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Posted: Wednesday, March 19, 2014 7:12 pm | Updated: 11:54 pm, Wed Mar 19, 2014.

After nearly two years of deliberation, the University of Montana and U.S. Department of Education Office for Civil Rights have reached an agreement on how UM should improve electronic accessibility for students with disabilities.

The agreement's terms require the University to compile a report from current and former students with disabilities summarizing their experiences with accessibility. UM will also have to submit a report detailing the accessibility of classrooms, websites, learning management systems, library services and trainings.

The agreement, announced Wednesday, arose from a 2012 complaint filed by the Alliance for Disability and Students at the University of Montana. 

“I think (the agreement) is great because it documents this as an issue,” said Courtney Damron, chair of ADSUM. “It’s good because people are going to be watching and that will only strengthen this policy and increase the accessibility.”

According to the complaint, UM’s library databases, learning management system, live chat, videos, course registration and classroom clickers were inaccessible to students with disabilities. UM will have to make changes to many of these issues by certain deadlines, according to the resolution agreement. 

Lucy France, UM’s legal counsel, said that as soon as the concerns were known, UM put together an accessibility audit, increased training and procedure awareness and made information more available on how to remove barriers to information technology.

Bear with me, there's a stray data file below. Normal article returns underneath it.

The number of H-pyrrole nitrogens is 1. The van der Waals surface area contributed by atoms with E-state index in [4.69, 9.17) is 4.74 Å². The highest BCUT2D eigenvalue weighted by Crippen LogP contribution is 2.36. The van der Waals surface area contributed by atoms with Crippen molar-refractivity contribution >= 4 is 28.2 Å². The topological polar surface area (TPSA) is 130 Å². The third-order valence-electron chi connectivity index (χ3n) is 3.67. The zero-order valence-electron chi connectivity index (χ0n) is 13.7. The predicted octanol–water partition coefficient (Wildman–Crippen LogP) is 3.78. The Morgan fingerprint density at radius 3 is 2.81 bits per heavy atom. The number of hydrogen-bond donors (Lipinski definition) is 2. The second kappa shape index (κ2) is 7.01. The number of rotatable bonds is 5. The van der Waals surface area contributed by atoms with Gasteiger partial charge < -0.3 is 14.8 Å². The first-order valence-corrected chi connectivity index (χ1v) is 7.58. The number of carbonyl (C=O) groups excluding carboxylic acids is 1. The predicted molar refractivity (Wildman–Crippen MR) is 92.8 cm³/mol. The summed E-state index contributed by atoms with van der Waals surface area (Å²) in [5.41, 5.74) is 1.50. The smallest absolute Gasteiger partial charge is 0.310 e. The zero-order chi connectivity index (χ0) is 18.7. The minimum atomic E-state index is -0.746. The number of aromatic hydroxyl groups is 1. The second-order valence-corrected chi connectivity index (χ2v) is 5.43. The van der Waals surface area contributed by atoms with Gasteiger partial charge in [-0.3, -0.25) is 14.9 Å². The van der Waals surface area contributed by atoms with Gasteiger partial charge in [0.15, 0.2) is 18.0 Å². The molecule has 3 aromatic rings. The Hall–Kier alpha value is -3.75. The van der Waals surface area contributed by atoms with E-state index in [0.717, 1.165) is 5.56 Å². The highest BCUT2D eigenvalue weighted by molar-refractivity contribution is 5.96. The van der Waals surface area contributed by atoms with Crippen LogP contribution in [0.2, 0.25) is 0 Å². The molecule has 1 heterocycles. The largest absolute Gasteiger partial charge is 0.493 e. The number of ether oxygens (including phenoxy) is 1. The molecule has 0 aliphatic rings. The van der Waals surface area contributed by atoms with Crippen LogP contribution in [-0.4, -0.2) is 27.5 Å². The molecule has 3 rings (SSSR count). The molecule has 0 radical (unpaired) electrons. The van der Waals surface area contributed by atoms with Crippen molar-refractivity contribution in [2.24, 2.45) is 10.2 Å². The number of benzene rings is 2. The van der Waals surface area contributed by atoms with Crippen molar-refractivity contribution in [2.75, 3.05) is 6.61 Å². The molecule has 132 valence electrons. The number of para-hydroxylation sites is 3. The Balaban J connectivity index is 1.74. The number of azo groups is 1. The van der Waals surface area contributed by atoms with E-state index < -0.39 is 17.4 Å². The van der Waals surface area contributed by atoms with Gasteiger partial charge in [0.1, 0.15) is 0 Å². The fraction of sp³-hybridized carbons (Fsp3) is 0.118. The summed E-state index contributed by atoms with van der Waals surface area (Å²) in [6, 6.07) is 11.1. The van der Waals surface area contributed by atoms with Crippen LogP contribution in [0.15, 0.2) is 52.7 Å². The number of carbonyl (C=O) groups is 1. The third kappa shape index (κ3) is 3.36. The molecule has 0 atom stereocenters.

“Trainings on these issues have been occurring for a long time and will continue, we’re just improving a lot of the things that are already in place,” France said.

UM will also have to implement electronic information policies and procedures, according to the agreement.

Amy Capolupo, director of Disability Services for Students, said UM has drafted electronic information policies and procedures. The University has already begun training faculty and staff on the policies and procedures, Capolupo said. 

“In the '80s and '90s the struggle was to make UM physically accessible,” Capolupo said. “So fast forward to now in terms of information technology, we now have an office of accessible instruction and three dedicated staff members to make sure that when we purchase something, it’s accessible.”

Specifically, resources were shifted in IT Central and UM Online to fund equipment and personnel, Capolupo said.

“The University of Montana is poised to become one of the most accessible campuses in the country as a result of this,” Capolupo said.

To find the resolution agreement, or for more information, visit umt.edu/accessibility.


courtney.anderson@umontana.edu

@ca120701


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